Sydni Dunn

Staff Reporter at The Chronicle of Higher Education

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Scenes From COCAL: A Conference for Contingent Faculty Looks to Seize Its Moment

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New York—Inside a classroom at the City University of New York’s John Jay College of Criminal Justice, nearly 30 contingent academic workers debated which verb was more powerful: “shape” or “animate.”

It may sound like a trivial matter, but the group had a job to do. By the end of the two-hour session, participants had to craft a 100-word proposal on how higher-education laborers could build a national strategy for change. Every word counted.

“Can we get the idea of defense in there? I like the word ‘defense.’”

“Well, I think we already implied that.”

“I’m not worried about that as much, but I am questioning another word: ‘reanimate.’ That’s painting the past too rosy.”

“I agree. Let’s say ‘animate.’”

“What about just ‘shape’?”

“Isn’t that the conference title?”

“Do we have too many words?”

It was the second day of the Coalition of Contingent Academic Labor’s 11th biennial conference (COCAL), a three-day gathering of contingent workers from the United States, Mexico, and Canada. And it was the third time this particular crew—one of several “interest groups” assembled to tackle themes of importance to adjunct professors and other contingent employees—got together to talk strategy. Down the hall, other groups were holding similar conversations on different topics: media organizing, student issues, legal issues and legislative advocacy, and bargaining for equity.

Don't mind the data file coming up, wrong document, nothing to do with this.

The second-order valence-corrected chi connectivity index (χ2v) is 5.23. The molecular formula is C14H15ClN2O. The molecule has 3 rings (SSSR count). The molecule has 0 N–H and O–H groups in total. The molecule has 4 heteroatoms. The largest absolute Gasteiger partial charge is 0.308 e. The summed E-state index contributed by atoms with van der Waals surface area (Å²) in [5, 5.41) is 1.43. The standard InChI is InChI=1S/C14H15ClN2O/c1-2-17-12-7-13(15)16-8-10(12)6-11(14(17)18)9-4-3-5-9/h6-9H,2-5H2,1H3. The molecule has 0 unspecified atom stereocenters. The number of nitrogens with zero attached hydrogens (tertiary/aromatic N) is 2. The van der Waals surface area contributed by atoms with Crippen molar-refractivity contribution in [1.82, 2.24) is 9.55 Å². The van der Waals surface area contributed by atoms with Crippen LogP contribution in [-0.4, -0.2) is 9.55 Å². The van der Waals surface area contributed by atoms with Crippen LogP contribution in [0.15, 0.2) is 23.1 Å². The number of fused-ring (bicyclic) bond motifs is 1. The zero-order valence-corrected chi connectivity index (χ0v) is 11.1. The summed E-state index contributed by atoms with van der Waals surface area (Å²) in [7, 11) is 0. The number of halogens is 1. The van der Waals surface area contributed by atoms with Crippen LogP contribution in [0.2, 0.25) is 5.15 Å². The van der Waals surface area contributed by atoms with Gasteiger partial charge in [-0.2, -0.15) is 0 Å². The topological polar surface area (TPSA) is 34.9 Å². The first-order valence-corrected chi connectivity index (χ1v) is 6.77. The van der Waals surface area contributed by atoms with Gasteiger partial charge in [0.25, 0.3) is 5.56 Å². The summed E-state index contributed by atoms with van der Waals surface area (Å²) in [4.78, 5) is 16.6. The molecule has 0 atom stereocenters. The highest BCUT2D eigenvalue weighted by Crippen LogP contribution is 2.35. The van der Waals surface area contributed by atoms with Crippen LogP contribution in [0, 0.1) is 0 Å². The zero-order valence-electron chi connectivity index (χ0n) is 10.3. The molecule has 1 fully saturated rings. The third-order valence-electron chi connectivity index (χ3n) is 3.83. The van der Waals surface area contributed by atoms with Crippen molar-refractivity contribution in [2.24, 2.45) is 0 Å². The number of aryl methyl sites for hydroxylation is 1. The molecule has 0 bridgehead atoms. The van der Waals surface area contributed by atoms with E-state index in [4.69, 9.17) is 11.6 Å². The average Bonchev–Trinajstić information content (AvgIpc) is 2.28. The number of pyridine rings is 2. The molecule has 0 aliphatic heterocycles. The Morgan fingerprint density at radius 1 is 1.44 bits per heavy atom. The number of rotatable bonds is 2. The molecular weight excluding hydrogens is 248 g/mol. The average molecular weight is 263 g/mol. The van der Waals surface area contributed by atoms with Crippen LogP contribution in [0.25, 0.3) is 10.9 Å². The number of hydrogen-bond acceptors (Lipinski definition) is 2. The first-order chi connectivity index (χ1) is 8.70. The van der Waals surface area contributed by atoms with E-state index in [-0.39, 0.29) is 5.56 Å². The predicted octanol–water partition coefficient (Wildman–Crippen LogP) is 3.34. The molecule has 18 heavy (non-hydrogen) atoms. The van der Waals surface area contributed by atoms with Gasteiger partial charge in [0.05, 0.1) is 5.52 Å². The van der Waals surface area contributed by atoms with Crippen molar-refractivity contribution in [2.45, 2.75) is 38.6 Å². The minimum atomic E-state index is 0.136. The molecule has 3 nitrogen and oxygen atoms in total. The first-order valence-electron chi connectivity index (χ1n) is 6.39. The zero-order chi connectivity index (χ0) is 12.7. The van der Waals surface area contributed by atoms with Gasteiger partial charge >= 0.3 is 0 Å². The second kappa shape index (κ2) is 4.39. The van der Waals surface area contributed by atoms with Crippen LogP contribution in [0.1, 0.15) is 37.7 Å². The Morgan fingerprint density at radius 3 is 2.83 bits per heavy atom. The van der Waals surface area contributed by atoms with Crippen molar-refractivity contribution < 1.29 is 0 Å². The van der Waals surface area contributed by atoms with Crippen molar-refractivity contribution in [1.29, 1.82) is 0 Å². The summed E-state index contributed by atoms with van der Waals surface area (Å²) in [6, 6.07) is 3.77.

The interest groups were a new wrinkle at COCAL XI. In the past, the event had taken on a more traditional model, offering workshop sessions on specific topics and presentations from keynote speakers, said Marcia Newfield, a conference organizer and vice president of part-time personnel for the Professional Staff Congress, which represents more than 25,000 faculty and staff at CUNY.

But attendees complained there wasn’t enough collaboration and discussion. “They didn’t feel like they were able to talk,” Newfield said. “So we decided to make this more like a think tank for 200 people.”